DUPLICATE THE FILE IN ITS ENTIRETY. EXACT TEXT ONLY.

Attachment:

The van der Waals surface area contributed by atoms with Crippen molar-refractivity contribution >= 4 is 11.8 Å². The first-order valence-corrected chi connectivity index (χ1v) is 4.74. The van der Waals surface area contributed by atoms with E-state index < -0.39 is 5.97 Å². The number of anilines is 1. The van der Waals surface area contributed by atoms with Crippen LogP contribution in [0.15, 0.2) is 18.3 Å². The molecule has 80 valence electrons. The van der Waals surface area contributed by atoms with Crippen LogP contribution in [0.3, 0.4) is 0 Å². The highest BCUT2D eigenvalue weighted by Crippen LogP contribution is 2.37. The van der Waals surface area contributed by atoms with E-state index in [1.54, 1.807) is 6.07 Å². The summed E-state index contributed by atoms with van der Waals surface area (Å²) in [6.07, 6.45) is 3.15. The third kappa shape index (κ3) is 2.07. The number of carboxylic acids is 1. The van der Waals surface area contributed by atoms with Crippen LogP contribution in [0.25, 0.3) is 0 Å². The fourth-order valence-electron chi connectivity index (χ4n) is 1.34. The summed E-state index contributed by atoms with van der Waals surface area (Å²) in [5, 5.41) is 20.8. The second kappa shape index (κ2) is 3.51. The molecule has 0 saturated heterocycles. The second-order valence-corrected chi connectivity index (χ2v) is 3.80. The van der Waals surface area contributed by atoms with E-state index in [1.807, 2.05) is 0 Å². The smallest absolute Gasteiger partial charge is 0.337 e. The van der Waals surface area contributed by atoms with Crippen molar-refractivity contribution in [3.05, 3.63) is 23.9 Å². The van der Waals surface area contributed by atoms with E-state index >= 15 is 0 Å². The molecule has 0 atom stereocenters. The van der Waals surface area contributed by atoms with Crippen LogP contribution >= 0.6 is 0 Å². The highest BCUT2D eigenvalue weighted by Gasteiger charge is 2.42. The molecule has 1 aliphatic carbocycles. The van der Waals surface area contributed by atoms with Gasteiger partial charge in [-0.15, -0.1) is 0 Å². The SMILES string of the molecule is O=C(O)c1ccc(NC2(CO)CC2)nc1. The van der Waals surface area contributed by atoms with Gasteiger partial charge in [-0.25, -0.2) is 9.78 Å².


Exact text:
The van der Waals surface area contributed by atoms with Crippen molar-refractivity contribution >= 4 is 11.8 Å². The first-order valence-corrected chi connectivity index (χ1v) is 4.74. The van der Waals surface area contributed by atoms with E-state index < -0.39 is 5.97 Å². The number of anilines is 1. The van der Waals surface area contributed by atoms with Crippen LogP contribution in [0.15, 0.2) is 18.3 Å². The molecule has 80 valence electrons. The van der Waals surface area contributed by atoms with Crippen LogP contribution in [0.3, 0.4) is 0 Å². The highest BCUT2D eigenvalue weighted by Crippen LogP contribution is 2.37. The van der Waals surface area contributed by atoms with E-state index in [1.54, 1.807) is 6.07 Å². The summed E-state index contributed by atoms with van der Waals surface area (Å²) in [6.07, 6.45) is 3.15. The third kappa shape index (κ3) is 2.07. The number of carboxylic acids is 1. The van der Waals surface area contributed by atoms with Crippen LogP contribution in [0.25, 0.3) is 0 Å². The fourth-order valence-electron chi connectivity index (χ4n) is 1.34. The summed E-state index contributed by atoms with van der Waals surface area (Å²) in [5, 5.41) is 20.8. The second kappa shape index (κ2) is 3.51. The molecule has 0 saturated heterocycles. The second-order valence-corrected chi connectivity index (χ2v) is 3.80. The van der Waals surface area contributed by atoms with E-state index in [1.807, 2.05) is 0 Å². The smallest absolute Gasteiger partial charge is 0.337 e. The van der Waals surface area contributed by atoms with Crippen molar-refractivity contribution in [3.05, 3.63) is 23.9 Å². The van der Waals surface area contributed by atoms with E-state index >= 15 is 0 Å². The molecule has 0 atom stereocenters. The van der Waals surface area contributed by atoms with Crippen LogP contribution >= 0.6 is 0 Å². The highest BCUT2D eigenvalue weighted by Gasteiger charge is 2.42. The molecule has 1 aliphatic carbocycles. The van der Waals surface area contributed by atoms with Gasteiger partial charge in [-0.15, -0.1) is 0 Å². The SMILES string of the molecule is O=C(O)c1ccc(NC2(CO)CC2)nc1. The van der Waals surface area contributed by atoms with Gasteiger partial charge in [-0.25, -0.2) is 9.78 Å².